STATE COLLEGE — Last summer, in the midst of a furious bout of presidential campaigning that ultimately earned him a win in the Iowa caucuses, Rick Santorum found time to send a letter to residents in one of his five State College condominiums.
Unlike most of the letters Santorum, a former two-term U.S. senator from Pennsylvania and Penn State graduate, has sent out since entering politics, he wasn’t asking for money.
He was demanding it. According to his recent presidential financial disclosure form, Santorum is the landlord of five State College rental properties. Each nets him between $15,000 and $50,000 annually and each is worth between $100,000 and $250,000.
The two-bedroom apartment on the third floor of Beaver Plaza is located inside an aging seven-story building on a downtown street notorious for playing host to drunken student riots, including the November melee after Penn State football coach Joe Paterno’s dismissal.
For the past two years, apartment 306 has been the home of Mallory Kern, a Penn State senior. Last summer, she and her four roommates subleased their apartment.
“It turned out, they were not so good at paying the rent,” Kern said.
Kern said she received a sternly worded letter from Santorum requesting the money owed to him be paid — immediately.
Kern said she didn’t keep the letter, though she was familiar with Santorum’s name and political background.
“I knew he was our landlord, I just didn’tthink much about it,” she said.
Kern’s self-furnished apartment contains two bedrooms, one-and-a-half baths, a living room and kitchen, and rents for $2,300 per month, or $26,400 per year.
Next door to Kern, tenant Jamie Long lives with three roommates in apartment 304, also owned by Santorum. Long found the apartment, at 222 W. Beaver Ave., through the ownership cooperative’s leasing agent, Associated Realty Property Management, and didn’t know the identity of his landlord.
“Wow,” he said, upon learning about his newly discovered connection with a presidential contender. “That’s pretty interesting.”
Long had no complaints about his living situation or landlord, and said Beaver Plaza was nicer than most other places downtown. Though rent is not cheap, it’s not the worst in the area, he said, and students living in the building are willing to pay a premium to live downtown.
A Right to Know request sent to the Centre Regional Code Agency to obtain reports of any code violations at Santorum’s property holdings was not fulfilled by Tuesday. Calls to Santorum campaign spokesman Matt Beynon were not returned on Tuesday.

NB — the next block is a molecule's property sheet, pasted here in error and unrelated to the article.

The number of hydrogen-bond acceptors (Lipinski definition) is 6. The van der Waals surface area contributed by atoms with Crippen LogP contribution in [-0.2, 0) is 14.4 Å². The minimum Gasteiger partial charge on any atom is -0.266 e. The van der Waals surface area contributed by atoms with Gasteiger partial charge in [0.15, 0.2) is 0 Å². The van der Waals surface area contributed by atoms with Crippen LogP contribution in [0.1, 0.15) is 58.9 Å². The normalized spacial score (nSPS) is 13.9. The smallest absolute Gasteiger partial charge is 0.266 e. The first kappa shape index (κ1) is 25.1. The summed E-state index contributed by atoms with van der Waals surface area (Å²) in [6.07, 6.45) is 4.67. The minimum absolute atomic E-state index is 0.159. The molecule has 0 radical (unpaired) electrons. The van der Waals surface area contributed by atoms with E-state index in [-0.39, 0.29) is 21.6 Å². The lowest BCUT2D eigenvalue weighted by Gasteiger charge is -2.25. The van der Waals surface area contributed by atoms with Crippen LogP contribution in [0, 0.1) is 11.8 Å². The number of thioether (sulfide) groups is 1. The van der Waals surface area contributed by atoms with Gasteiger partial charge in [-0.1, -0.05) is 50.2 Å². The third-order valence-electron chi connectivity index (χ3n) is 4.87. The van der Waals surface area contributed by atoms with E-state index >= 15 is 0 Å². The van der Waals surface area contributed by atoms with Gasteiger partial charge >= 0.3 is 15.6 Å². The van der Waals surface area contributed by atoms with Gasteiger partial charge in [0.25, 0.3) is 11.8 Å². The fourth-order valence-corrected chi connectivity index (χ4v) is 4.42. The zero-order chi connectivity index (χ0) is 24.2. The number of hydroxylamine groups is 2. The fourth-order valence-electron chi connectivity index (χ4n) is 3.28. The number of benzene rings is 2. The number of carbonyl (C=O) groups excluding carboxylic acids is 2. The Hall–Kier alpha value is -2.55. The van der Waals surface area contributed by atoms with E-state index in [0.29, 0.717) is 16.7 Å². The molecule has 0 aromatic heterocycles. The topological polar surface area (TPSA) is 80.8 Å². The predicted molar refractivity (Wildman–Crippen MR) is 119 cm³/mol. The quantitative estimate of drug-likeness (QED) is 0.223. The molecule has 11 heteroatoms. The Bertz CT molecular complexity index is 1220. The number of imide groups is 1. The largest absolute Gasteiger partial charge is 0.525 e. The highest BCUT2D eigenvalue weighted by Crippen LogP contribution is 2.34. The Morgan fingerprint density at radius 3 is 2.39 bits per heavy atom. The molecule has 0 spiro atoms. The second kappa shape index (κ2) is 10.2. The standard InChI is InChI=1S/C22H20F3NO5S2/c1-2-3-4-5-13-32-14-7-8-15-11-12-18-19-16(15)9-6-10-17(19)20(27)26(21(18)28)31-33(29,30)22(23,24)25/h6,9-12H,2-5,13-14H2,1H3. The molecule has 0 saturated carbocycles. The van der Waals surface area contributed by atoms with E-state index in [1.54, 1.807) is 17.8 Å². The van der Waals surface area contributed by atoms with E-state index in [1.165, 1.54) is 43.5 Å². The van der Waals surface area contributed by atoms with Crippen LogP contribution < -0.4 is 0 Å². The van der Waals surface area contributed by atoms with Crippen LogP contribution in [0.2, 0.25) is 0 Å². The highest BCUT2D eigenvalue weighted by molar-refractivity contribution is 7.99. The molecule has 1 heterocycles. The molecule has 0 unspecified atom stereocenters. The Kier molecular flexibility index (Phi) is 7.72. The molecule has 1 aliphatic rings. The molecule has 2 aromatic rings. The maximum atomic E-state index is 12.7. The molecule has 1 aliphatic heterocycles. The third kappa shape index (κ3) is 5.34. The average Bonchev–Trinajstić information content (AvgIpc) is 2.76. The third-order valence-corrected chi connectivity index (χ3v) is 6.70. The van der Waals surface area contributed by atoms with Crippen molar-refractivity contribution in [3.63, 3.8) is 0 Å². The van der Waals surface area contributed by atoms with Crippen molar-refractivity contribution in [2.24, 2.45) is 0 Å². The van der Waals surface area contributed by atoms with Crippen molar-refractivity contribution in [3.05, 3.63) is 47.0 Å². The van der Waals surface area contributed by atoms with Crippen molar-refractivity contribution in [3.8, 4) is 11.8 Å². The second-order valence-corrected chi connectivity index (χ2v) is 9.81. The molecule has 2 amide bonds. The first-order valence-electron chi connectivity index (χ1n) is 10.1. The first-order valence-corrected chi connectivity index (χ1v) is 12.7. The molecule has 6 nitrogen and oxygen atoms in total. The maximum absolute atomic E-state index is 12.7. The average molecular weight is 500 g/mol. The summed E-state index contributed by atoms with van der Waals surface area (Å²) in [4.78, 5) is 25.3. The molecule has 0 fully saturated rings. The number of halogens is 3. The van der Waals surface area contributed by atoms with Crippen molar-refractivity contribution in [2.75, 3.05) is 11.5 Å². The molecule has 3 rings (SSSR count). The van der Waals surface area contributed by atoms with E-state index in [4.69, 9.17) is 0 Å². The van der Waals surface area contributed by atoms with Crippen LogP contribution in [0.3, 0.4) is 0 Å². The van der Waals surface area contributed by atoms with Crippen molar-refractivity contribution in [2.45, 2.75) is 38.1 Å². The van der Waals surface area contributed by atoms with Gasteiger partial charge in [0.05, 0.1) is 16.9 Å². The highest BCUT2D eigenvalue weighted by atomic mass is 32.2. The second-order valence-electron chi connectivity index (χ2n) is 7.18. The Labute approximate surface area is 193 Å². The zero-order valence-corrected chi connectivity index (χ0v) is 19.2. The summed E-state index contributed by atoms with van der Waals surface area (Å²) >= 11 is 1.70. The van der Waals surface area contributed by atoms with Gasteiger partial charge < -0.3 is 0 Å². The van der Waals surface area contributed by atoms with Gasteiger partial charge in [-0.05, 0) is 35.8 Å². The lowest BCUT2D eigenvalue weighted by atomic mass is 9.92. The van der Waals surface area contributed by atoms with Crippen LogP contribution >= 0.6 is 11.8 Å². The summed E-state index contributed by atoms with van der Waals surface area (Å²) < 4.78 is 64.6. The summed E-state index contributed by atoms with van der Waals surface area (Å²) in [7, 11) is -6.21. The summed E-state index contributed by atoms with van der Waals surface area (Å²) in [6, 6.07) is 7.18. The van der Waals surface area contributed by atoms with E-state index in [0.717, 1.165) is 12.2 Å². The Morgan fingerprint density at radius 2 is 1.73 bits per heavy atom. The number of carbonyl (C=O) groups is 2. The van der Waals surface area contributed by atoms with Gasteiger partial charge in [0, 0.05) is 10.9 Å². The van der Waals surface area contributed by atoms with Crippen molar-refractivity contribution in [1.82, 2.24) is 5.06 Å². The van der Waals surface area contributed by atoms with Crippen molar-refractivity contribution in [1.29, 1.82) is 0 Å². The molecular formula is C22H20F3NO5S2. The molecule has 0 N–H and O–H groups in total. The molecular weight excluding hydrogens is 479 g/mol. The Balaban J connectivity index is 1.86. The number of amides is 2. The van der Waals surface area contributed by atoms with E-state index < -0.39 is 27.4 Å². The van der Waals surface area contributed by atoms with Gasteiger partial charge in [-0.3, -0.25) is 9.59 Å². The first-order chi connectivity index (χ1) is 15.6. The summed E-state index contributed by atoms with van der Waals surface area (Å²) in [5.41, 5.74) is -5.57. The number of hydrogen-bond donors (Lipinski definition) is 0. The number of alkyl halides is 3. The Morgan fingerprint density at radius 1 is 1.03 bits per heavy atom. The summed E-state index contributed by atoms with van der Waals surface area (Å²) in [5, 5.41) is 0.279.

Many student apartment buildings downtown, including both containing Santorum’s co-ops, are located on East Beaver Avenue.
East Beaver Avenue is “a rather dense concentration of rather old student housing,” said State College Borough Council President Don Hahn, a Democrat. “It’s certainly the location of occasional riots and frequent drunkenness.” East Beaver Avenue is recognized by students as the gathering place to launch a mass celebration or lodge a collective complaint. Thousands of students battled police there after the football team beat Ohio State in 2008, resulting in 21 arrests. Four previous riots took place between 1998 and 2008. Perhaps the largest disturbance took place in November, when a huge crowd blocked traffic, clashed with police and caused thousands of dollars of damage to the street in the wake of Paterno’s dismissal.
The council passed an ordinance a few years ago requiring new student apartment buildings in the borough to have more space per person, Hahn said. Last Friday, cases of beer could be seen cooling on the balconies of Beaver Terrace, 456 E. Beaver Ave., where Santorum owns three other apartments. Inside, hip-hop beats echoed through hallways smelling of fried food.
Greg Palko, a junior living in apartment 603, said he had no problems with his living situation. He, too, was surprised to learn who his landlord was.
“I don’t follow politics that much, but I know who he is,” Palko said.
Come weekends, or even the occasional Thursday night, the complex sees its share of parties, Palko said.
“Weekends usually get fun,” he said.
While Palko said he didn’t care if Santorum won, Kern said it would be “nuts” if he were elected president.
“Then I could say I rented an apartment from the president,” she said.
Then she frowned. “I’ll be gone by the time he takes office,” she said.
As to her subletters’ unpaid rent, eventually, it got paid, Kern said — and she’s pretty sure that doesn’t count as a campaign contribution.
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